And then I had a memory of no memory. One moment I was feeling kind of out of place with boots, jeans, shirt and jacket standing less than ten meters from women dressed in only bikini bottoms. Next I knew, I was looking at them again from inside a depression in the sand. There was a mound of sand that I had not consciously noticed with a dip in the middle. I found myself poised nearly flat on the ground, touching spider like, only with my hands and feet, peeking over the top of the sand looking for where the gunfire had come from. All I saw was the mostly naked girls and their family exactly where I had last seen them before I had apparently dived for cover. Quickly it came to me what I had done and I dawned on me that the bangs had only been fireworks. Feeling totally embarrassed I stood back up, dusted off the sand and looked around. If anyone had noticed me jump, no one was showing any signs of it around me. I tried to calm myself and walk back down the beach to where we were staying. I felt like I had exposed myself more than any of those girls on the beach.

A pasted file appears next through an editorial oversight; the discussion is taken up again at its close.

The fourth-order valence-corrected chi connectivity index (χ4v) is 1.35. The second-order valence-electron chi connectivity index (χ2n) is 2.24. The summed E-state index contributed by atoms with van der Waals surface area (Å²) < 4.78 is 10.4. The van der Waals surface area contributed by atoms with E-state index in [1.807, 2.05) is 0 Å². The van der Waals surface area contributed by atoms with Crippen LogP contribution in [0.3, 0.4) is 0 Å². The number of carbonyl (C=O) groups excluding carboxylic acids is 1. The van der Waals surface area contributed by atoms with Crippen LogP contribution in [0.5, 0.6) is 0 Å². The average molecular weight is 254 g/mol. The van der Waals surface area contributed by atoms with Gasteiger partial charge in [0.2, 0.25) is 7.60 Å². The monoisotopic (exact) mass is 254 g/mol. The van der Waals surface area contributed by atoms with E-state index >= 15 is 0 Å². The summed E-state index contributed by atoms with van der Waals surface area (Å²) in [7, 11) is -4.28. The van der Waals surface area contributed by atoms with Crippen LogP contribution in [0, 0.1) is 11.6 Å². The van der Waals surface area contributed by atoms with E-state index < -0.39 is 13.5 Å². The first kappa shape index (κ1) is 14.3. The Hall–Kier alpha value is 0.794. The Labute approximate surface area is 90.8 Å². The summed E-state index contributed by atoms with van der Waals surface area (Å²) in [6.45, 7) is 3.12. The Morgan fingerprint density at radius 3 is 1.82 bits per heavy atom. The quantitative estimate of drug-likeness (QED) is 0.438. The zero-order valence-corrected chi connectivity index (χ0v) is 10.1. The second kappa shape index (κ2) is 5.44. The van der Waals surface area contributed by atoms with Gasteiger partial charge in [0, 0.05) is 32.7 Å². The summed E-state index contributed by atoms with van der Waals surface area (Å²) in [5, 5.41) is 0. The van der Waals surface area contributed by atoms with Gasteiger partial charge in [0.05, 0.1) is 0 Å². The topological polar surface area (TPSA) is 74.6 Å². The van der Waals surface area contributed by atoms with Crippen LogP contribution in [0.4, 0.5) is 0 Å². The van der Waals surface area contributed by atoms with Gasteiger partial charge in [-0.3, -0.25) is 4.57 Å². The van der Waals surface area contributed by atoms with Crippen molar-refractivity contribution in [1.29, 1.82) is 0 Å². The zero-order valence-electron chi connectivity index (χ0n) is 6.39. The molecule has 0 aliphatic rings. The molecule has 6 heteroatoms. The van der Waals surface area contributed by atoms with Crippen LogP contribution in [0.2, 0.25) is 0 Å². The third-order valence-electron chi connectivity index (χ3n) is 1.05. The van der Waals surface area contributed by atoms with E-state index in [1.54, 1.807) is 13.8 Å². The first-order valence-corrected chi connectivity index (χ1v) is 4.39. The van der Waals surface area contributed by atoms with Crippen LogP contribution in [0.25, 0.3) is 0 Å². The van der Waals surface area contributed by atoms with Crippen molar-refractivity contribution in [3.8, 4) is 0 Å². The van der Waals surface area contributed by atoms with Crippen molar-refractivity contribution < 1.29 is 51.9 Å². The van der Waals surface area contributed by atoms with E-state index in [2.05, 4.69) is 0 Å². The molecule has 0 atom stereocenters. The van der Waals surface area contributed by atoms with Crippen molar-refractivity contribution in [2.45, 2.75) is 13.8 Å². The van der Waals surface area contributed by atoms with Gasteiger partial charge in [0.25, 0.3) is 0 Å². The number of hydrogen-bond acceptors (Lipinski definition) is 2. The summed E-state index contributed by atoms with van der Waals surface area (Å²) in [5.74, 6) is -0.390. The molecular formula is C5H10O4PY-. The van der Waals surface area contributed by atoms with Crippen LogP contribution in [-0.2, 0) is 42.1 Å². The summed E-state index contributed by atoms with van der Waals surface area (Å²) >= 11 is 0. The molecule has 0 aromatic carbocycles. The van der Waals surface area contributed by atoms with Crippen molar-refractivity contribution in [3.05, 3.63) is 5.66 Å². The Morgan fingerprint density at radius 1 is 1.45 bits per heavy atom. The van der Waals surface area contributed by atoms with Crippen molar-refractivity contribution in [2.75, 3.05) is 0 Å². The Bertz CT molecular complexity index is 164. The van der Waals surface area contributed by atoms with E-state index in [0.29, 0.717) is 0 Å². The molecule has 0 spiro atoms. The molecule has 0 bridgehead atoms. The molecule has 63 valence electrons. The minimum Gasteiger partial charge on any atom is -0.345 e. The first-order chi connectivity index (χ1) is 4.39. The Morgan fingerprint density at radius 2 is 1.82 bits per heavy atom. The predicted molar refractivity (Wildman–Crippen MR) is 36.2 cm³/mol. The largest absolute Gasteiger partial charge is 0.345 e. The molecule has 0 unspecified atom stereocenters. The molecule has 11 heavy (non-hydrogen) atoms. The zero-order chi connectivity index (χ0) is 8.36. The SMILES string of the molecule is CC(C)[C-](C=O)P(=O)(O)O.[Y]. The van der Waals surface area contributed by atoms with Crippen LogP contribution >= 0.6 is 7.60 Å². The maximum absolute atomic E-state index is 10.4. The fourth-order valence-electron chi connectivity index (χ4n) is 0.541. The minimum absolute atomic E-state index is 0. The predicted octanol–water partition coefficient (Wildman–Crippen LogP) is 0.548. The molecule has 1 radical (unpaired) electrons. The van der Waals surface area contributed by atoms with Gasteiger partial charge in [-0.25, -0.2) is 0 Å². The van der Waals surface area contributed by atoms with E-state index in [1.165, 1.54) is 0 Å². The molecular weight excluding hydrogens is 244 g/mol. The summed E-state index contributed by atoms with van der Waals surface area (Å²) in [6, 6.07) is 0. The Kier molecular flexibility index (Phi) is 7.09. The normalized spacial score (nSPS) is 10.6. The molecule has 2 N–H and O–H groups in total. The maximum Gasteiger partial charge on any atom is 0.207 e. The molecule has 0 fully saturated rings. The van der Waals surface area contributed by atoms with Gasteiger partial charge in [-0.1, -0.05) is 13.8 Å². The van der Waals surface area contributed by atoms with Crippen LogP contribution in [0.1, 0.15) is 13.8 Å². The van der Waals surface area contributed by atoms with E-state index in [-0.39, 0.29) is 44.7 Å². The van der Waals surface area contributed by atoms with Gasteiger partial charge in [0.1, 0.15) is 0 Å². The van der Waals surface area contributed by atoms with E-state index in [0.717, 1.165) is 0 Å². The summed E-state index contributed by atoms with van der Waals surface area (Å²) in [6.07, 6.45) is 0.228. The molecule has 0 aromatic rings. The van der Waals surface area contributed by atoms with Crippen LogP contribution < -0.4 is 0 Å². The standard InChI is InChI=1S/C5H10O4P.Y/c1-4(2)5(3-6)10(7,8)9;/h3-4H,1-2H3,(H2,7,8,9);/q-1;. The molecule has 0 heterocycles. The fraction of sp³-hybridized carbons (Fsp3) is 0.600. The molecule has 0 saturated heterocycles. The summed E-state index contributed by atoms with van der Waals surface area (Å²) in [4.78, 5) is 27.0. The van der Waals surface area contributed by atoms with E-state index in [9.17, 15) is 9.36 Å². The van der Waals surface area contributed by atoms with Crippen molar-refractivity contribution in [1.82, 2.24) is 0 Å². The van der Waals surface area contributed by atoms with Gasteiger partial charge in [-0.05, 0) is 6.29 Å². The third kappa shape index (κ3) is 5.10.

My hosts had some kind of cake for me, as they knew the next day was my birthday. I was too shook up to really feel it and enjoy it. The next morning it became clear to me that I was really an emotional mess. One more thing happened to show that I was there and not really there at the same time. I decided that my birthday present to myself was going to be a train ride back to Italy and distance from anyone who might want to be emotionally close to me. Vacation with lovely women in Spain was too much for me. 

My walk through Florence in springtime 

I had had an acquaintance in Managua, an American guy who, like me, had had a connection with Italy. He was a professional baseball trainer in Italy and did much the same in Nicaragua. He threatened to write a memoire of Nicaragua called "Missing Italy". If he never wrote it, he should still.